Two Republican senators said on Monday that U.S. states should be allowed to stay in the Obamacare healthcare insurance program if they like, with one adding she felt confused by President Donald Trump’s broad but unspecific executive order targeting the program.
Trump and congressional Republicans campaigned on a promise to dismantle Obamacare, and they are working on carrying out that pledge as an early product of united Republican control of the White House and Congress.
But the legislative proposal by Senators Susan Collins of Maine and Bill Cassidy of Louisiana would let states choose to keep Obamacare or move to a replacement program, for which states would also receive some federal funding.
Cassidy, himself a doctor, said such an approach could help attract Democratic votes that will be needed for the eventual replacement for Obamacare, former Democratic President Barack Obama’s health insurance program approved in 2010. It did not, however, win over the Senate’s leading Democrat, Chuck Schumer, who denounced the idea as an “empty facade.”
Collins, a moderate Republican, called Trump’s executive order issued Friday against Obamacare “very confusing,” adding that whatever actions the Trump administration takes, legislation will still be needed to replace the health insurance law.
“We really don’t know yet what the impact (of the order) will be,” Collins told a news conference, adding that it will be difficult to assess the impact until there is a new Cabinet secretary in place in charge of health.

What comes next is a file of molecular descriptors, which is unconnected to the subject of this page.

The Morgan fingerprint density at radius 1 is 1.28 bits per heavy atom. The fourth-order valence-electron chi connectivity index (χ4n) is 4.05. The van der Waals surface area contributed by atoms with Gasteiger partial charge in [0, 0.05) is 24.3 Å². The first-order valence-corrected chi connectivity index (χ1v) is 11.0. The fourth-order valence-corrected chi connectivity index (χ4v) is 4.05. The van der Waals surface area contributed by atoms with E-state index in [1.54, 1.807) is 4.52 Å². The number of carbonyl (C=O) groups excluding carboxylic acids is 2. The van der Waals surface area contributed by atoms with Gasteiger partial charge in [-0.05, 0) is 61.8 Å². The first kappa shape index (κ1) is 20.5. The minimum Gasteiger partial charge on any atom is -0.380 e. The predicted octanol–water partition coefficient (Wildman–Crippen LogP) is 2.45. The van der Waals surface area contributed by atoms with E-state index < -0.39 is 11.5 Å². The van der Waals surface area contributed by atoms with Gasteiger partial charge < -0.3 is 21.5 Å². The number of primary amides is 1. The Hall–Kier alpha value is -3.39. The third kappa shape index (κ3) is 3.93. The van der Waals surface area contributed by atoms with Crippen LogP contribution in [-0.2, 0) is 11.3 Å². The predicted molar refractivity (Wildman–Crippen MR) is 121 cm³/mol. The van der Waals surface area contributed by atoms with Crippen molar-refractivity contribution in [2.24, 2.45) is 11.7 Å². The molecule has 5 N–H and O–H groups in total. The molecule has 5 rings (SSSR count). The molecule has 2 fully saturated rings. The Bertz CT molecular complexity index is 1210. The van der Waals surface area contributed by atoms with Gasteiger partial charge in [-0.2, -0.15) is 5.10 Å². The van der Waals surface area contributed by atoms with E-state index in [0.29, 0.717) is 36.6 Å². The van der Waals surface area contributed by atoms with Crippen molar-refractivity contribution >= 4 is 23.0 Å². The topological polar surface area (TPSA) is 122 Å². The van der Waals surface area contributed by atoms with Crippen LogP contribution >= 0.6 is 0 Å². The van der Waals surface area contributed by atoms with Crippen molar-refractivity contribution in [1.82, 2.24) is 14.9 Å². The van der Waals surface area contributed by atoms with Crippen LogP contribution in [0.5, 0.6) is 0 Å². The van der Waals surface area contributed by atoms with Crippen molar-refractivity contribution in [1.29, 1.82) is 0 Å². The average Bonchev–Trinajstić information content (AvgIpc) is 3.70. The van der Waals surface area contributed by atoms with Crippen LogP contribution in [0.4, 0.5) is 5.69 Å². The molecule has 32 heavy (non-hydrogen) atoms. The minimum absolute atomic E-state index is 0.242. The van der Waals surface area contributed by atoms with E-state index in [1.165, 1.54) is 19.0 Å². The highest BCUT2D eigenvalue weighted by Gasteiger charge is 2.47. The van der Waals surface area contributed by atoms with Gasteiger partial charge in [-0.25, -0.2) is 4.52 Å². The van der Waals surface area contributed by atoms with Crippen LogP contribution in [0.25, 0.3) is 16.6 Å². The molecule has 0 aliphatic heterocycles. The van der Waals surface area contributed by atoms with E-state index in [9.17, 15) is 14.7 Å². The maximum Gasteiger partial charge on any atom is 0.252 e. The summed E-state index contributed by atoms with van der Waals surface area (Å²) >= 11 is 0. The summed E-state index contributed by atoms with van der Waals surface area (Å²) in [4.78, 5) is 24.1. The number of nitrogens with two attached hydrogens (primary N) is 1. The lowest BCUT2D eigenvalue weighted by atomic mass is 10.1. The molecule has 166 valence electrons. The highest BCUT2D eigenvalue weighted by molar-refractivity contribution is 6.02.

Trump signed his executive order on Friday within hours of taking office. It directs U.S. agencies to “waive, defer, grant exemptions from, or delay the implementation” of provisions of Obamacare deemed to impose fiscal burdens on states, companies or individuals.
But the order did not specify which parts of Obamacare would be affected or the timing.
Trump’s nominee to head the U.S. Department of Health and Human Services, Georgia Representative Tom Price, has said there is no plan for “pulling the rug out” on millions of Americans’ healthcare as a replacement is designed. Any changes are unlikely to affect the government-funded or subsidized insurance plans covering more than 20 million people in 2017.
Schumer said in a statement that the Collins-Cassidy approach would be a “far cry” from a full replacement of Obamacare.
“It is nearly impossible to keep the benefits of the Affordable Care Act,” Schumer said, using the official name for Obamacare, “without keeping the whole thing.”
(Reporting by Susan Cornwell; Writing by Susan Heavey; Editing by Tom Brown and Cynthia Osterman)